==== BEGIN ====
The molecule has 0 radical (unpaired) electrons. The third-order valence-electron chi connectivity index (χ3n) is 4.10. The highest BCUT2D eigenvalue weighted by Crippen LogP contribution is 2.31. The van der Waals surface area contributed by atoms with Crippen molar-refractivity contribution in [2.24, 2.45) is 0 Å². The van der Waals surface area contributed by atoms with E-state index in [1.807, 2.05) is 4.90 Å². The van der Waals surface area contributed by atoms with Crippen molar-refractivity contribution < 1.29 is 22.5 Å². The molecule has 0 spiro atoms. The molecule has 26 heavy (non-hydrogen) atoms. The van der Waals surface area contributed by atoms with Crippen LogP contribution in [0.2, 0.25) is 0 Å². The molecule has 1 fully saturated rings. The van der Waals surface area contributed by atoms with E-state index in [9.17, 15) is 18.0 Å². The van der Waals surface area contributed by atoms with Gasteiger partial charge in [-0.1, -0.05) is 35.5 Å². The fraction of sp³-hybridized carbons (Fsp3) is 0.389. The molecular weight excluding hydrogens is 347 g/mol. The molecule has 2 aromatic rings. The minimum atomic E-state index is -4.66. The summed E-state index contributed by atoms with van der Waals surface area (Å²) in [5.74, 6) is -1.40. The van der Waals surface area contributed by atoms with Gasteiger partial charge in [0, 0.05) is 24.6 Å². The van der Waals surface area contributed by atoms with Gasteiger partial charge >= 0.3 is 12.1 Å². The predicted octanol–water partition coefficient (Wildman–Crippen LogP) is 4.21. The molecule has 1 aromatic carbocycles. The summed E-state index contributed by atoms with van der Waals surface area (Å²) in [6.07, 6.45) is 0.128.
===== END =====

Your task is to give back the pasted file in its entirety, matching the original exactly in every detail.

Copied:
The molecule has 0 radical (unpaired) electrons. The third-order valence-electron chi connectivity index (χ3n) is 4.10. The highest BCUT2D eigenvalue weighted by Crippen LogP contribution is 2.31. The van der Waals surface area contributed by atoms with Crippen molar-refractivity contribution in [2.24, 2.45) is 0 Å². The van der Waals surface area contributed by atoms with E-state index in [1.807, 2.05) is 4.90 Å². The van der Waals surface area contributed by atoms with Crippen molar-refractivity contribution < 1.29 is 22.5 Å². The molecule has 0 spiro atoms. The molecule has 26 heavy (non-hydrogen) atoms. The van der Waals surface area contributed by atoms with Crippen LogP contribution in [0.2, 0.25) is 0 Å². The molecule has 1 fully saturated rings. The van der Waals surface area contributed by atoms with E-state index in [9.17, 15) is 18.0 Å². The van der Waals surface area contributed by atoms with Gasteiger partial charge in [-0.1, -0.05) is 35.5 Å². The fraction of sp³-hybridized carbons (Fsp3) is 0.389. The molecular weight excluding hydrogens is 347 g/mol. The molecule has 2 aromatic rings. The minimum atomic E-state index is -4.66. The summed E-state index contributed by atoms with van der Waals surface area (Å²) in [5.74, 6) is -1.40. The van der Waals surface area contributed by atoms with Gasteiger partial charge in [0, 0.05) is 24.6 Å². The van der Waals surface area contributed by atoms with Gasteiger partial charge >= 0.3 is 12.1 Å². The predicted octanol–water partition coefficient (Wildman–Crippen LogP) is 4.21. The molecule has 1 aromatic carbocycles. The summed E-state index contributed by atoms with van der Waals surface area (Å²) in [6.07, 6.45) is 0.128.